To a very real extent, city governments are held back by the fact they can’t go out of business. It’s fundamentally harder – in any sector – to reinvent an organisation than it is to create a new one. That’s especially so when the organisation is as complex as a city government with 900+ lines of business, and where the stakes of failing are so consequential. Policymakers and the wider innovation community cannot shirk the question of transition.
The circular economy is currently regarded as a systemic solution to key sustainability issues we are facing as a society. It is embraced by companies, governments and citizens as it has the potential to protect the environment while creating jobs, business growth...
Plastic pollution is a blight in our cities and landscapes and is harming our rivers and oceans. Experts estimate that 300,000 metric tonnes of plastic waste from the United States (U.S.) pollute the ocean every year, which is about 65 dump trucks of plastic waste per...
Upstream intervention, a widely known public health concept, is the idea of taking preventive actions that would steer away from potential detrimental health effects such as chronic diseases, injuries, and premature death. To put it in simple terms, all things being equal, staying physically active, eating healthy foods, drinking clean water and breathing clean air, can prevent a whole host of chronic diseases such as diabetes, asthma, heart and lung diseases and cancer. Upstream intervention can be expressed as enacting policies to ensure access to a clean and complete environment of health.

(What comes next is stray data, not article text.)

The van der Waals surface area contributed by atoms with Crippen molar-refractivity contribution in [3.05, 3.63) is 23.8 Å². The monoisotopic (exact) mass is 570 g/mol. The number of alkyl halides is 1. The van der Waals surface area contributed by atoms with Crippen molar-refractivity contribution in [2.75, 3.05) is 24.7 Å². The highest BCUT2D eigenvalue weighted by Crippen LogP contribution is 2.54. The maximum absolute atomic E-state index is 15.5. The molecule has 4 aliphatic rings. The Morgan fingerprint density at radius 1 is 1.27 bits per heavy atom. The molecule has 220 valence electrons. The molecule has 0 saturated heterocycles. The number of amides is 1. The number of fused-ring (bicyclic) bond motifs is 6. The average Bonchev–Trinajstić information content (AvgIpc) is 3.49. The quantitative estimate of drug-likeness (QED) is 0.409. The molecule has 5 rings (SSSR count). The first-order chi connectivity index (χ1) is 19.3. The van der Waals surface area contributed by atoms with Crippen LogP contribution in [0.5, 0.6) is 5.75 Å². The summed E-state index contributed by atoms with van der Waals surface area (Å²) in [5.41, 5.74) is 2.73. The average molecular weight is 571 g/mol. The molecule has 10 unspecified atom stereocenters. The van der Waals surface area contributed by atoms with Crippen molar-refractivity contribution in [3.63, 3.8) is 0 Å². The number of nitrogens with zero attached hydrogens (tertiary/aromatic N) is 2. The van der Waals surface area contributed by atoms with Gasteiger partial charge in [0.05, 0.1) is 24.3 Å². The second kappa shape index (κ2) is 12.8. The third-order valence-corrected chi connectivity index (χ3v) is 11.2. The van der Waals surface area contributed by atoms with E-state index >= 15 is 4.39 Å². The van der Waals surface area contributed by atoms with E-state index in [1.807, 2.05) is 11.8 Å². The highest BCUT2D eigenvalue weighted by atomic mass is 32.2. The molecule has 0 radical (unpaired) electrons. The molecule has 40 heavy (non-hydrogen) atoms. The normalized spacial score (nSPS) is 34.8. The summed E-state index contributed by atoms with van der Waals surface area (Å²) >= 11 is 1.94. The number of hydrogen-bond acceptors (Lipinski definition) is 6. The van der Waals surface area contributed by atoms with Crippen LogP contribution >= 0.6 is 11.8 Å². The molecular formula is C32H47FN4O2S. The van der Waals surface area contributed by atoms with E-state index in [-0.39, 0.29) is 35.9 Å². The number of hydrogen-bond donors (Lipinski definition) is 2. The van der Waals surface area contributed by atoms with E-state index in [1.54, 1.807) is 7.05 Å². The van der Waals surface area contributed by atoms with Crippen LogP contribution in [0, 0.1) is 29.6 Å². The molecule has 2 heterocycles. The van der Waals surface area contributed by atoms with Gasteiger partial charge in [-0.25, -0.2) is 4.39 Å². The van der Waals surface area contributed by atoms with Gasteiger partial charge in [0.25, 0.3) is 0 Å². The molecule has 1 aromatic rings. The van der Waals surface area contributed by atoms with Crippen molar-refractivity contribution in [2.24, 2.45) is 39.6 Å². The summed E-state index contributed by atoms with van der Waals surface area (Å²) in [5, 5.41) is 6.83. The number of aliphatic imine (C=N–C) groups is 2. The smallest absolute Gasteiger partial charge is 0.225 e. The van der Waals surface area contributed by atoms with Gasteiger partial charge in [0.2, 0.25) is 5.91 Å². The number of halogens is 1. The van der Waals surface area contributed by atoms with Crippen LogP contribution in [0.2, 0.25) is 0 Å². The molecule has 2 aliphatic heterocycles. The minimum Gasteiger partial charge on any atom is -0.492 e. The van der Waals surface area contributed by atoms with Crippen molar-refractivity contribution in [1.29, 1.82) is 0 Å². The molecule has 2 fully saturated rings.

Emerging technologies provide cities with a unique opportunity to both improve efficiency and better meet citizen and resident expectations. Managing competing demands for resources requires an understanding of the affected stakeholders and the relative economic and social impacts.
We are on the path to obtain all of California’s electricity from carbon-free resources by 2045. This transition makes it possible for the built environment to achieve carbon neutrality by converting systems that are currently powered by fossil fuels to already available technologies powered by electricity.Decarbonizing other fuel sources is much more complicated and costly. There is a concerted effort to replace natural gas with renewable biogas and captured methane from landfills, wastewater treatment facilities, and dairies, but these sources cannot fully serve our current and future needs. As a result, we must pursue all-electric buildings to achieve meaningful decarbonization of the built environment.
The kinds of behavior change NSS sought centered on how people think, how they vote, and how they engage in and advocate for change. The idea that seeded the genesis of and strategy behind the National Streets Service project was that transforming streets for a human scale would require building political capital. Thus, the NSS project was designed to engage people meaningfully and thoughtfully by embracing the tendencies of human nature and behavior.